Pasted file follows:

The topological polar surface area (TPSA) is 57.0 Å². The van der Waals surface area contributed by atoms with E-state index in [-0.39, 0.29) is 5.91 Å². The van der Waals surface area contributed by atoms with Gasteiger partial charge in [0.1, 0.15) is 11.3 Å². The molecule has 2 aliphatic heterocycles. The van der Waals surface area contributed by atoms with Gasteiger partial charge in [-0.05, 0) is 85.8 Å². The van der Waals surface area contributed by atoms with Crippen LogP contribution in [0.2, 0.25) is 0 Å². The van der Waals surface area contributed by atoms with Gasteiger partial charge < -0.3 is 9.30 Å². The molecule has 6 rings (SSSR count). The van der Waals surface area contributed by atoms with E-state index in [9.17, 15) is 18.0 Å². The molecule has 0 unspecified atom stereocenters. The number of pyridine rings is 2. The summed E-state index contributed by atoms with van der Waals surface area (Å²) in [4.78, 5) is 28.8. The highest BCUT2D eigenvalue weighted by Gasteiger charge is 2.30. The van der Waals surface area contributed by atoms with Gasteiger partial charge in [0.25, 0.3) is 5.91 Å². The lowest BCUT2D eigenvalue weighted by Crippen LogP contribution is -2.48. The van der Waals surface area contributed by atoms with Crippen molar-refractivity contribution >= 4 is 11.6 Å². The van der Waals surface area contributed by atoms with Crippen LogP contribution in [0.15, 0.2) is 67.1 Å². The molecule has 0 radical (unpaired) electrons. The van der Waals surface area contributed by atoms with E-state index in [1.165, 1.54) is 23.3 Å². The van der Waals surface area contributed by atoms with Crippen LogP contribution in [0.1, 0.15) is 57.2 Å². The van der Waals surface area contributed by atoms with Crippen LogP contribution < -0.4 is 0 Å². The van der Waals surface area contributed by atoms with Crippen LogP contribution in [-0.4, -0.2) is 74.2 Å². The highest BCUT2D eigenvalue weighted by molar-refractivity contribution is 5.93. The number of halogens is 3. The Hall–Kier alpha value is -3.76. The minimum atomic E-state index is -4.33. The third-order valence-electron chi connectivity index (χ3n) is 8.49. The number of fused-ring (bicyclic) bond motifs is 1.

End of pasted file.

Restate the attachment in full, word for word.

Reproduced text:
The topological polar surface area (TPSA) is 57.0 Å². The van der Waals surface area contributed by atoms with E-state index in [-0.39, 0.29) is 5.91 Å². The van der Waals surface area contributed by atoms with Gasteiger partial charge in [0.1, 0.15) is 11.3 Å². The molecule has 2 aliphatic heterocycles. The van der Waals surface area contributed by atoms with Gasteiger partial charge in [-0.05, 0) is 85.8 Å². The van der Waals surface area contributed by atoms with Crippen LogP contribution in [0.2, 0.25) is 0 Å². The van der Waals surface area contributed by atoms with Gasteiger partial charge < -0.3 is 9.30 Å². The molecule has 6 rings (SSSR count). The van der Waals surface area contributed by atoms with E-state index in [9.17, 15) is 18.0 Å². The molecule has 0 unspecified atom stereocenters. The number of pyridine rings is 2. The summed E-state index contributed by atoms with van der Waals surface area (Å²) in [4.78, 5) is 28.8. The highest BCUT2D eigenvalue weighted by Gasteiger charge is 2.30. The van der Waals surface area contributed by atoms with Gasteiger partial charge in [0.25, 0.3) is 5.91 Å². The lowest BCUT2D eigenvalue weighted by Crippen LogP contribution is -2.48. The van der Waals surface area contributed by atoms with Crippen molar-refractivity contribution >= 4 is 11.6 Å². The van der Waals surface area contributed by atoms with Crippen LogP contribution in [0.15, 0.2) is 67.1 Å². The molecule has 0 radical (unpaired) electrons. The van der Waals surface area contributed by atoms with E-state index in [1.165, 1.54) is 23.3 Å². The van der Waals surface area contributed by atoms with Crippen LogP contribution in [0.1, 0.15) is 57.2 Å². The van der Waals surface area contributed by atoms with Crippen LogP contribution < -0.4 is 0 Å². The van der Waals surface area contributed by atoms with Crippen LogP contribution in [-0.4, -0.2) is 74.2 Å². The highest BCUT2D eigenvalue weighted by molar-refractivity contribution is 5.93. The number of halogens is 3. The Hall–Kier alpha value is -3.76. The minimum atomic E-state index is -4.33. The third-order valence-electron chi connectivity index (χ3n) is 8.49. The number of fused-ring (bicyclic) bond motifs is 1.